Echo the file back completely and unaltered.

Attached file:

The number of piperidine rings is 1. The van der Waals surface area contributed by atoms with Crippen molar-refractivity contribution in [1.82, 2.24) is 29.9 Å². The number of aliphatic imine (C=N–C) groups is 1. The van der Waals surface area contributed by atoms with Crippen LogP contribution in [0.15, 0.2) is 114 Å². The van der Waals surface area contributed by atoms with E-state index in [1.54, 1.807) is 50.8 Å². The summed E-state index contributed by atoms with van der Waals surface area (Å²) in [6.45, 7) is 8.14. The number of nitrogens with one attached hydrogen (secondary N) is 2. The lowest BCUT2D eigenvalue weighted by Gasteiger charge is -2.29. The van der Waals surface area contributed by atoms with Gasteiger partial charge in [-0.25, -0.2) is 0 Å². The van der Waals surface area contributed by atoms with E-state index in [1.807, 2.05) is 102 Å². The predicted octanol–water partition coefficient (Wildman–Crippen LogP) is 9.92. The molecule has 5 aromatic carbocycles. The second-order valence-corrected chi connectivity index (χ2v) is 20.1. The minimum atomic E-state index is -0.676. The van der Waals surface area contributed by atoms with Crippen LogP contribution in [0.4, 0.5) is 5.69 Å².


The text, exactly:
The number of piperidine rings is 1. The van der Waals surface area contributed by atoms with Crippen molar-refractivity contribution in [1.82, 2.24) is 29.9 Å². The number of aliphatic imine (C=N–C) groups is 1. The van der Waals surface area contributed by atoms with Crippen LogP contribution in [0.15, 0.2) is 114 Å². The van der Waals surface area contributed by atoms with E-state index in [1.54, 1.807) is 50.8 Å². The summed E-state index contributed by atoms with van der Waals surface area (Å²) in [6.45, 7) is 8.14. The number of nitrogens with one attached hydrogen (secondary N) is 2. The lowest BCUT2D eigenvalue weighted by Gasteiger charge is -2.29. The van der Waals surface area contributed by atoms with Gasteiger partial charge in [-0.25, -0.2) is 0 Å². The van der Waals surface area contributed by atoms with E-state index in [1.807, 2.05) is 102 Å². The predicted octanol–water partition coefficient (Wildman–Crippen LogP) is 9.92. The molecule has 5 aromatic carbocycles. The second-order valence-corrected chi connectivity index (χ2v) is 20.1. The minimum atomic E-state index is -0.676. The van der Waals surface area contributed by atoms with Crippen LogP contribution in [0.4, 0.5) is 5.69 Å².